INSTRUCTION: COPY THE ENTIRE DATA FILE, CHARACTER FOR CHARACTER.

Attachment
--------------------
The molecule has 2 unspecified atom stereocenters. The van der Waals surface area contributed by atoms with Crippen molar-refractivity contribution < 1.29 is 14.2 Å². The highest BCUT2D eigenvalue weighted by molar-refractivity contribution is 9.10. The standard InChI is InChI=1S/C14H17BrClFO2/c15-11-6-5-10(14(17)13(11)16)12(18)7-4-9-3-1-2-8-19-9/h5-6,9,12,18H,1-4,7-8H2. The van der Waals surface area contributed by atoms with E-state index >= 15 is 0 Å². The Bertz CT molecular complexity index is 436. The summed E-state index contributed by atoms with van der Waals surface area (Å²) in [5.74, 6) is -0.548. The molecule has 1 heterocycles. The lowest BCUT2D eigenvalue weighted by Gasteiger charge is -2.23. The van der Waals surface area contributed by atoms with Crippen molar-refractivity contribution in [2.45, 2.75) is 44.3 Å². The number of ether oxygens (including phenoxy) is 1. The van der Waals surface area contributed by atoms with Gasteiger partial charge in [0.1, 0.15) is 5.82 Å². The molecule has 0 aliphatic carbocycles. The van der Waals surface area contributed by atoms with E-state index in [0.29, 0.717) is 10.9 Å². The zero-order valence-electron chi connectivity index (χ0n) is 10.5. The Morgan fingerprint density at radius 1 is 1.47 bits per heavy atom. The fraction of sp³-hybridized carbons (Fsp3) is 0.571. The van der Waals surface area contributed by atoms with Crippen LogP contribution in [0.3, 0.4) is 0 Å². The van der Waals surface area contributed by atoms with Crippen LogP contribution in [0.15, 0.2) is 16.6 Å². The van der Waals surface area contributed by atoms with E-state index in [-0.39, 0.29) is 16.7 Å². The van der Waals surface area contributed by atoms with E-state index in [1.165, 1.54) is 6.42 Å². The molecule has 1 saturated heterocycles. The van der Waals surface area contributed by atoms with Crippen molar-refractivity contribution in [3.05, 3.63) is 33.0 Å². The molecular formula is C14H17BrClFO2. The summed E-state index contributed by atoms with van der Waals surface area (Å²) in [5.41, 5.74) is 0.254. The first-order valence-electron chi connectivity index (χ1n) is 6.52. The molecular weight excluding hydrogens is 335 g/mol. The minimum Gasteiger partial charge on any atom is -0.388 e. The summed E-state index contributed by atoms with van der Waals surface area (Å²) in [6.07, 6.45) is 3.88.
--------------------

The molecule has 2 unspecified atom stereocenters. The van der Waals surface area contributed by atoms with Crippen molar-refractivity contribution < 1.29 is 14.2 Å². The highest BCUT2D eigenvalue weighted by molar-refractivity contribution is 9.10. The standard InChI is InChI=1S/C14H17BrClFO2/c15-11-6-5-10(14(17)13(11)16)12(18)7-4-9-3-1-2-8-19-9/h5-6,9,12,18H,1-4,7-8H2. The van der Waals surface area contributed by atoms with E-state index >= 15 is 0 Å². The Bertz CT molecular complexity index is 436. The summed E-state index contributed by atoms with van der Waals surface area (Å²) in [5.74, 6) is -0.548. The molecule has 1 heterocycles. The lowest BCUT2D eigenvalue weighted by Gasteiger charge is -2.23. The van der Waals surface area contributed by atoms with Crippen molar-refractivity contribution in [2.45, 2.75) is 44.3 Å². The number of ether oxygens (including phenoxy) is 1. The van der Waals surface area contributed by atoms with Gasteiger partial charge in [0.1, 0.15) is 5.82 Å². The molecule has 0 aliphatic carbocycles. The van der Waals surface area contributed by atoms with E-state index in [0.29, 0.717) is 10.9 Å². The zero-order valence-electron chi connectivity index (χ0n) is 10.5. The Morgan fingerprint density at radius 1 is 1.47 bits per heavy atom. The fraction of sp³-hybridized carbons (Fsp3) is 0.571. The van der Waals surface area contributed by atoms with Crippen LogP contribution in [0.3, 0.4) is 0 Å². The van der Waals surface area contributed by atoms with Crippen LogP contribution in [0.15, 0.2) is 16.6 Å². The van der Waals surface area contributed by atoms with E-state index in [-0.39, 0.29) is 16.7 Å². The van der Waals surface area contributed by atoms with E-state index in [1.165, 1.54) is 6.42 Å². The molecule has 1 saturated heterocycles. The van der Waals surface area contributed by atoms with Crippen molar-refractivity contribution in [3.05, 3.63) is 33.0 Å². The molecular formula is C14H17BrClFO2. The summed E-state index contributed by atoms with van der Waals surface area (Å²) in [5.41, 5.74) is 0.254. The first-order valence-electron chi connectivity index (χ1n) is 6.52. The molecular weight excluding hydrogens is 335 g/mol. The minimum Gasteiger partial charge on any atom is -0.388 e. The summed E-state index contributed by atoms with van der Waals surface area (Å²) in [6.07, 6.45) is 3.88.